The Basics Of How To Run A Successful Business - SBA Loans
The MicroLoan Program makes funds available to nonprofit community based lenders which make loans to eligible borrowers in amounts up to $25,000 with a maximum term of six years. Terms may however vary due to loan purpose and size.
Although most small businesses are eligible for SBA loans, some types of businesses are ineligible and a case-by-case determination must be made by the Agency. Your eligibility for the SBA loan is usually determined by these factors:
Type of Business
The applicant companies must be for profit, do business in the USA, have sufficient owner equity, and use other financial resources initially including any personal assets.
Size of Business
The Small Business Act states that an eligible small business for the program is an independently owned and operated company. The SBA has developed firm size standards in order to define the largest size of a small business for SBA loans.
Use of Funds
The funds from SBA loans can be used for virtually any legitimate business purpose. Funds from an SBA loan cannot be used:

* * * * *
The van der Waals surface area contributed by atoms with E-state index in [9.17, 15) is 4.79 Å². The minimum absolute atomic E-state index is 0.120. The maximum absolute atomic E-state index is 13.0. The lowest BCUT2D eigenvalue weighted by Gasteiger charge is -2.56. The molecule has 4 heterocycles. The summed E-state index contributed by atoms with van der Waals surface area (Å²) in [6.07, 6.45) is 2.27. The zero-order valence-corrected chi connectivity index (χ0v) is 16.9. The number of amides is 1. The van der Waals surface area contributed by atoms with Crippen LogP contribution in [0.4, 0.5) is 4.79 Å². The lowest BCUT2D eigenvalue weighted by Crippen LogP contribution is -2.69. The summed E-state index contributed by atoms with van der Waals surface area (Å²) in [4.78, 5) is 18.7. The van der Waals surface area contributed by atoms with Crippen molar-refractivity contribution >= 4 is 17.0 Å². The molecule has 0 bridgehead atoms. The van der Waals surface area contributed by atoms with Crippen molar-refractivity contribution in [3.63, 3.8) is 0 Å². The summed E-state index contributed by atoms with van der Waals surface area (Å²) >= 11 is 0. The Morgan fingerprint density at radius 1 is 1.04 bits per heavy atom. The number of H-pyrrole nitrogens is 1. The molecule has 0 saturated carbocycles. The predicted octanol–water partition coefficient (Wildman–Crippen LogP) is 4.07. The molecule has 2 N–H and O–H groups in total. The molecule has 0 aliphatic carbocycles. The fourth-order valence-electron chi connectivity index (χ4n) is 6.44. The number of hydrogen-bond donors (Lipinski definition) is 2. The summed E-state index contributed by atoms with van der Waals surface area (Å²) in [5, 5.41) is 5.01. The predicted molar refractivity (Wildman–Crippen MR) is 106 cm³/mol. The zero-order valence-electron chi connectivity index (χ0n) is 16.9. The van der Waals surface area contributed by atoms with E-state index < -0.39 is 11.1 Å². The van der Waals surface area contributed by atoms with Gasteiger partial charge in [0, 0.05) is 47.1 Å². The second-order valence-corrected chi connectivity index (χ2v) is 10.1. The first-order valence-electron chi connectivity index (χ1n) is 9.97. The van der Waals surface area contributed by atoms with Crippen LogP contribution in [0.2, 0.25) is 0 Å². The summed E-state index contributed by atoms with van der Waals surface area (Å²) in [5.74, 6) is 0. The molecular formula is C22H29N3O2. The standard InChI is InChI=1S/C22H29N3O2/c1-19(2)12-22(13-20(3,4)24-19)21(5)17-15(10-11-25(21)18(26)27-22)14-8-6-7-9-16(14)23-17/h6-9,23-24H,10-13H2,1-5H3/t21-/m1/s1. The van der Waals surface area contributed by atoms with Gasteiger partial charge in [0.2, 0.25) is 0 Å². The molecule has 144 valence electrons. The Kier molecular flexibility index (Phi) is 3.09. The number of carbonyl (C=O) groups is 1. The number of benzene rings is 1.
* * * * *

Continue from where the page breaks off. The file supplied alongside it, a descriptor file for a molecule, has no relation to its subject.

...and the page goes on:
- To finance a product floor plan
- To buy real estate where the borrower has issued a commitment to the developer or builder, or where the property will be held for investment purposes
- To pay current owners or delinquent taxes of payroll withholding
- To pay off current debt unless it can be demonstrated that the act will benefit the company.
Proceeds of an SBA loan cannot be used:
- To finance floor plan needs
- To purchase real estate where the participant has issued a forward commitment to the builder / developer, or where the real estate will be held primarily for investment purposes
- To make payments to owners or pay delinquent withholding taxes
- To pay existing debt unless it can be shown that the refinancing will benefit the small business and that the need to refinance is not indicative of imprudent management. Proceeds can never be used to reduce the exposure of the participant in the loans being refinanced.
Franchises are generally eligible except in cases where a franchiser retains control over operations to the point where it's not as much a franchise as an employment contract.
Where To Go
Even though attaining a loan is a simple process after all requirements are in place, the ability to decide on what loan and how to organize research may be a difficult task. Working with a loan officer to decide on loans is a way to minimize aggravations. Also, you can learn how to write an effective business plan at a local Small Business Development Center (SBDC). There are programs that are half funded by the SBA and local community colleges and/or municipalities. At SBDC, you can take a course for writing a business plan for around $150, and they also provide free consulting.
Another place to go for more information and assistance is the SBA Web site www.sba.gov where you will find an entire online library of facts on loans, classes available and other resources.